Last edited: Mar 6, 2018
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  12. Martoto77

    Martoto77 Jedi Master star 5

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    Says who? Only you, because it's inconvenient to supposed universality of the the inferred rules.

    If a Jedi loves the entire galaxy and the entire galaxy comes under threat, then the Jedi must be prepared to lose the entire galaxy rather than disobey the Jedi code in order to protect it.

    A bigger problem is that it's actually only within the Republic that the Jedi have to have love for everyone without any return. The slaves on Tatooine? They're sith out of luck, unless they are potentially super powerful force user and there is something to gain for the Jedi order and therefore the republic by buying him. Everyone else can dangle for the Hutts.
     
    Last edited: Mar 7, 2018
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  13. BLemelisk

    BLemelisk Jedi Master star 4

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    Aug 19, 2003
    The Jedi in the prequel era were also aware of their times. Showing up on Tatooine and trying to dismantle the criminal enterprises controlling it might have resulted in dire straits for the Republic.

    It's not a secret that they exist to serve the greater good, and they had thrown their lot in with the Republic in order to do the most good for the most amount of people.
     
    Last edited: Mar 7, 2018
  14. Martoto77

    Martoto77 Jedi Master star 5

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    Aug 6, 2016
    I don't recall that being conveyed in any of the PT films but, considering the knots they tie themselves in getting involved in the Naboo blockade and telling everyone that they can't/shan't/don't get involved in these kinds of disputes within the Republic. So it would make sense, I guess.
     
  15. Samuel Vimes

    Samuel Vimes Jedi Master star 4

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    Sep 4, 2012
    A thing about compassion,
    I hear people say that the Jedi should be like this.
    But the same people also turn around and argue against the Jedi SHOWING compassion.
    Help Shmi? No they can't do that because rules, the code and jurisdiction.
    Help the people dying on Naboo?
    Two Jedi is enough and they went in part because they though Maul would be there.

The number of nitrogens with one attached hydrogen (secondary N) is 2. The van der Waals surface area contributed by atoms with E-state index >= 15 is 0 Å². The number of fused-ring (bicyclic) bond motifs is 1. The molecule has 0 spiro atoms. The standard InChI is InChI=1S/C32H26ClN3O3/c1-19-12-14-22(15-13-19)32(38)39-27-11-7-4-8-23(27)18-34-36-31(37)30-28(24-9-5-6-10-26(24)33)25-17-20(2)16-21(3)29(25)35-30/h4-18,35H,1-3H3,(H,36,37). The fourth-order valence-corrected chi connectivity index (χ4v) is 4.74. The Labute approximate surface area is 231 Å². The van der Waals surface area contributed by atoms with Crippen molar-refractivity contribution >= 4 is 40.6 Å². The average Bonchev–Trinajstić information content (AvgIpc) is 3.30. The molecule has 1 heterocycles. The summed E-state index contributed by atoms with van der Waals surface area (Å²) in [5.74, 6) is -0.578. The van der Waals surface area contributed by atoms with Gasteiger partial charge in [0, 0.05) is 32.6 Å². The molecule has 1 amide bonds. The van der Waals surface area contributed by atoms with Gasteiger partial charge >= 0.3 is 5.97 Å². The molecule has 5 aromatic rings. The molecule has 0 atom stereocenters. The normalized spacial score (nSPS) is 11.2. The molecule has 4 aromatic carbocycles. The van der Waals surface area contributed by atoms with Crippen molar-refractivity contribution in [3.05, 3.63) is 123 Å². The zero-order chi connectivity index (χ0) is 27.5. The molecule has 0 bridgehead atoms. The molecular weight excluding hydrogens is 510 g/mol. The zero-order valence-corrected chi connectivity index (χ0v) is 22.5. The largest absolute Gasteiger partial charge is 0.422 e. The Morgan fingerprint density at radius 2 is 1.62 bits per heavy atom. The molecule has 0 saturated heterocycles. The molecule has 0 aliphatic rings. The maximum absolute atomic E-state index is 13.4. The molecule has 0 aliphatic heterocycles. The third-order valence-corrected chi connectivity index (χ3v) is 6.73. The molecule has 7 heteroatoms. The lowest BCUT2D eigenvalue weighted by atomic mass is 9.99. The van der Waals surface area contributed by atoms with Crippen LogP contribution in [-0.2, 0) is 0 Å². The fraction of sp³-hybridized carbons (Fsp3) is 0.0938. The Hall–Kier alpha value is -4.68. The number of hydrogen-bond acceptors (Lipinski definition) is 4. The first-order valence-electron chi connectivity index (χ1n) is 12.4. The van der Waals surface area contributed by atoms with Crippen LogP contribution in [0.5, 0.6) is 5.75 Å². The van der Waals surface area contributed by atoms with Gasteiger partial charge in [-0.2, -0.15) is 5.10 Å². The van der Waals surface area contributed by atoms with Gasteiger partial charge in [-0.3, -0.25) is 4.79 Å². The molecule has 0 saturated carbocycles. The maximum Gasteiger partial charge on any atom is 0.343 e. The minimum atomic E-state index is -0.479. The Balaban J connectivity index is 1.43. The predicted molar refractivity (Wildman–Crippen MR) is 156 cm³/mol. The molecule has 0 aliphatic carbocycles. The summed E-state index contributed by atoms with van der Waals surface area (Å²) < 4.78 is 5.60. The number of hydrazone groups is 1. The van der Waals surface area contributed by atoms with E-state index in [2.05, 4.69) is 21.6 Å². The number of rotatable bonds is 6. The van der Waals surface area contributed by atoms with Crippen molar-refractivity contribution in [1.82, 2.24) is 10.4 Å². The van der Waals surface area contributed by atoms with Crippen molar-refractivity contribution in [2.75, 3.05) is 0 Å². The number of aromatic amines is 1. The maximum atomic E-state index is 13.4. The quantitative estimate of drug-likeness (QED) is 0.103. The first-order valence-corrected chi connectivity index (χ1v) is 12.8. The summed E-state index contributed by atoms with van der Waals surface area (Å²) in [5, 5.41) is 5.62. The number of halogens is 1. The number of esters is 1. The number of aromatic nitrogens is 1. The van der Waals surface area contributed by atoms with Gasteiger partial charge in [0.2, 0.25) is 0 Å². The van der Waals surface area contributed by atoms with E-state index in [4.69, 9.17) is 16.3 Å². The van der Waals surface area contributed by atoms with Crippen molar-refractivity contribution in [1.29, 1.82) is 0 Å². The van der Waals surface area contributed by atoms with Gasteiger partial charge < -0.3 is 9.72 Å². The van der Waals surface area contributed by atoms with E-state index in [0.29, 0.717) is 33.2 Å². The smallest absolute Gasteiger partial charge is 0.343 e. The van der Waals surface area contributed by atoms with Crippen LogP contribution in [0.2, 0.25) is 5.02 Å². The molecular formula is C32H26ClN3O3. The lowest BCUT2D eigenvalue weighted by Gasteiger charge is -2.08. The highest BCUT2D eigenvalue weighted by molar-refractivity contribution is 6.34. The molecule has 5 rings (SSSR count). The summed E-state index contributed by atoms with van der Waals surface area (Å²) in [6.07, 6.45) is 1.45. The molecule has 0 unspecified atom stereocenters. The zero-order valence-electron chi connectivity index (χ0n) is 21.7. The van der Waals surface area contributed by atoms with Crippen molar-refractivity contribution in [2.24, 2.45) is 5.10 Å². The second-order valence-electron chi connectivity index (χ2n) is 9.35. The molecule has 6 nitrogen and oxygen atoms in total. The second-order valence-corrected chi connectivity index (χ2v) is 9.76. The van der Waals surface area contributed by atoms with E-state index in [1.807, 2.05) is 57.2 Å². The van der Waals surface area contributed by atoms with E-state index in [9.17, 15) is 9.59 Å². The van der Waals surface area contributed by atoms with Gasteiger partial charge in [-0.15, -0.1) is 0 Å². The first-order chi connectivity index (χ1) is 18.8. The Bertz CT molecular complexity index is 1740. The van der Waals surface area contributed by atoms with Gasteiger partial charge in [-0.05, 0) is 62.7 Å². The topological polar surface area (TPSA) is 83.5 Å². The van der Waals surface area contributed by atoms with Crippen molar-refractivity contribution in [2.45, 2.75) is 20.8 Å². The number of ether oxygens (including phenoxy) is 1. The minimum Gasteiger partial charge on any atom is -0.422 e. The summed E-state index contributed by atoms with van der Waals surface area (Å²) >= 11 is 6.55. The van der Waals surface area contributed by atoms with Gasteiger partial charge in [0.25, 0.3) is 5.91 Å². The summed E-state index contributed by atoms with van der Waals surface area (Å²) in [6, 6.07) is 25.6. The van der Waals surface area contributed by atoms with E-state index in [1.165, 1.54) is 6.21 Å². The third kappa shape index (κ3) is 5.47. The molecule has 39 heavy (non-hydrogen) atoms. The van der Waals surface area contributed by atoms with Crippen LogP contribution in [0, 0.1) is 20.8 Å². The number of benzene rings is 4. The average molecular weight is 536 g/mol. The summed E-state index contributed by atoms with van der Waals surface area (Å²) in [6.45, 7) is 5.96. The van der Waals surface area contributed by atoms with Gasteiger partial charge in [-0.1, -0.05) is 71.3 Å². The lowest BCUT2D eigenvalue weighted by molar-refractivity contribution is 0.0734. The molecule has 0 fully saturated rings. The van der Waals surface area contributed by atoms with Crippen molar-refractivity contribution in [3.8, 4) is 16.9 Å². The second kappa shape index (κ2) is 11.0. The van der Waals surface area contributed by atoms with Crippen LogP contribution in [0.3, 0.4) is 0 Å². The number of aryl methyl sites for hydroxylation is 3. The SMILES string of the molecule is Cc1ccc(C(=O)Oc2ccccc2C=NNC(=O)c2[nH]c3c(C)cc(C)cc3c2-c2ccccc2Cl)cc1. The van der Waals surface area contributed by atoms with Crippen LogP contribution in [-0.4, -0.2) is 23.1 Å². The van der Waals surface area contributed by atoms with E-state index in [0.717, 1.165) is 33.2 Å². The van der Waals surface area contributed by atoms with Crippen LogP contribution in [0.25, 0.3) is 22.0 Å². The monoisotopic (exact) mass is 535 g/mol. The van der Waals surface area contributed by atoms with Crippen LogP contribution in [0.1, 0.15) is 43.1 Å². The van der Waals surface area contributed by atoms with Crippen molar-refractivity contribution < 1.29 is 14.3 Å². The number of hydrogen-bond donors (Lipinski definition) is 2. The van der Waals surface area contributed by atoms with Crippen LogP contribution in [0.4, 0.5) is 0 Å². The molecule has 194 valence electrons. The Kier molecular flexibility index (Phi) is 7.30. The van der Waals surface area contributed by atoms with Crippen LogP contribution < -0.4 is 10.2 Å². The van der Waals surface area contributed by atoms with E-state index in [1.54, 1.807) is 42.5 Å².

Had Padme not gone back, the Jedi would not have bothered.

    And speaking about that, how about appearing as witnesses to help Padme?
    No, apparently rules again and Valorum sending them was illegal so they can't do anything.

    In all, a Jedi can apparently only show compassion when the code, dogma or rules allow it.
    The rest of the time, sorry.
    Doing good is less important than following the rules.

    Also "sadness", is that ok for a Jedi?
    "Miss them do not, mourn them do not."
    Is a Jedi allowed to feel sad?

    About emotions, like with many human things, they can be both a positive and a negative.
    They can make us aspire to greatness or drags us down to the depth.
    I feel that the Jedi were so afraid of the negative side of emotions that they tried to limit them overall.

    In closing, my overall biggest issue with the PT Jedi isn't a flaw with them as such but I found many of them quite dull.
    They weren't interesting to watch, I was not all that engaged with them and they seemed to not care that much about what was going on and thus I didn't much care about them.

    Bye for now.
    Blackboard Monitor
     
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  16. darth-sinister

    darth-sinister Manager Emeritus star 10 VIP - Former Mod/RSA

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    Anakin had his Jedi training and his Jedi duties to keep him busy. It's the same reason that he doesn't see Padme for ten years. Same with Obi-wan never meeting Dooku until Geonosis. Jedi rarely had too much downtime to go off on jaunts like that.

    Because neither one of them were aware that what Anakin was seeing were visions of the future. That's why Obi-wan says that they're dreams and Anakin doesn't seem concerned until his last vision on Naboo, where he can see Shmi as clearly as he can see Padme standing in front of him.

    Obi-wan would have expressed his sympathies and condolences. Yoda probably did as well since he had felt Anakin's pain all the way on Coruscant.

    Yoda states it very clearly to Anakin.

    YODA: "Train yourself to let go of everything you fear to lose."